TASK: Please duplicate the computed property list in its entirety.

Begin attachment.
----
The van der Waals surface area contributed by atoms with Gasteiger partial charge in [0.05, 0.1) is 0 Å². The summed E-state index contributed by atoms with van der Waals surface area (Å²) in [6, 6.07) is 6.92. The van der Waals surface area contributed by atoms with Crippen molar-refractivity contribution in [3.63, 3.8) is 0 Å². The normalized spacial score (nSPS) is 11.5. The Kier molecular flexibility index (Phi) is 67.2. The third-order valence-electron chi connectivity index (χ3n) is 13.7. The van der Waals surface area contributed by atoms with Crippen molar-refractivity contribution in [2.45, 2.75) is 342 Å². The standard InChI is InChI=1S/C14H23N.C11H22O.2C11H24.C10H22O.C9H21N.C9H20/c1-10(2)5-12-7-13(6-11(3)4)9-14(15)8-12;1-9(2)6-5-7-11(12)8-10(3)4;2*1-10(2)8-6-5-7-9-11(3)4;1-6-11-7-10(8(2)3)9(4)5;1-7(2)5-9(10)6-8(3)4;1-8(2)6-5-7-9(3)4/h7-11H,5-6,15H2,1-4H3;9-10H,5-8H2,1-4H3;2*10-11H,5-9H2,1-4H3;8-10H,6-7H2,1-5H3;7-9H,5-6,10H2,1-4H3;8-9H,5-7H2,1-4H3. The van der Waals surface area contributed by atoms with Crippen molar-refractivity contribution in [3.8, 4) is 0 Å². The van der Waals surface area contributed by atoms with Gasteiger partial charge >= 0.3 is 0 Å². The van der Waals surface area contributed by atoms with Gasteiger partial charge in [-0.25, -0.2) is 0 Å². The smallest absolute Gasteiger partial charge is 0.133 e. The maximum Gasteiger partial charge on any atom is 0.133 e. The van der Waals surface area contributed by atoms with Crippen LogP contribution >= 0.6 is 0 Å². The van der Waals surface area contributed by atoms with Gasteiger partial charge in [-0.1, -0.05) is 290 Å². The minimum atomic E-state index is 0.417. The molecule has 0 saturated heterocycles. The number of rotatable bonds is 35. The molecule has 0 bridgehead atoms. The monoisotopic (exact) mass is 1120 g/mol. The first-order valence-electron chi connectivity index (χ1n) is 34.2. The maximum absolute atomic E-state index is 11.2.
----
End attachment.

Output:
The van der Waals surface area contributed by atoms with Gasteiger partial charge in [0.05, 0.1) is 0 Å². The summed E-state index contributed by atoms with van der Waals surface area (Å²) in [6, 6.07) is 6.92. The van der Waals surface area contributed by atoms with Crippen molar-refractivity contribution in [3.63, 3.8) is 0 Å². The normalized spacial score (nSPS) is 11.5. The Kier molecular flexibility index (Phi) is 67.2. The third-order valence-electron chi connectivity index (χ3n) is 13.7. The van der Waals surface area contributed by atoms with Crippen molar-refractivity contribution in [2.45, 2.75) is 342 Å². The standard InChI is InChI=1S/C14H23N.C11H22O.2C11H24.C10H22O.C9H21N.C9H20/c1-10(2)5-12-7-13(6-11(3)4)9-14(15)8-12;1-9(2)6-5-7-11(12)8-10(3)4;2*1-10(2)8-6-5-7-9-11(3)4;1-6-11-7-10(8(2)3)9(4)5;1-7(2)5-9(10)6-8(3)4;1-8(2)6-5-7-9(3)4/h7-11H,5-6,15H2,1-4H3;9-10H,5-8H2,1-4H3;2*10-11H,5-9H2,1-4H3;8-10H,6-7H2,1-5H3;7-9H,5-6,10H2,1-4H3;8-9H,5-7H2,1-4H3. The van der Waals surface area contributed by atoms with Crippen molar-refractivity contribution in [3.8, 4) is 0 Å². The van der Waals surface area contributed by atoms with Gasteiger partial charge >= 0.3 is 0 Å². The van der Waals surface area contributed by atoms with Gasteiger partial charge in [-0.25, -0.2) is 0 Å². The smallest absolute Gasteiger partial charge is 0.133 e. The maximum Gasteiger partial charge on any atom is 0.133 e. The van der Waals surface area contributed by atoms with Crippen LogP contribution >= 0.6 is 0 Å². The van der Waals surface area contributed by atoms with Gasteiger partial charge in [-0.1, -0.05) is 290 Å². The minimum atomic E-state index is 0.417. The molecule has 0 saturated heterocycles. The number of rotatable bonds is 35. The molecule has 0 bridgehead atoms. The monoisotopic (exact) mass is 1120 g/mol. The first-order valence-electron chi connectivity index (χ1n) is 34.2. The maximum absolute atomic E-state index is 11.2.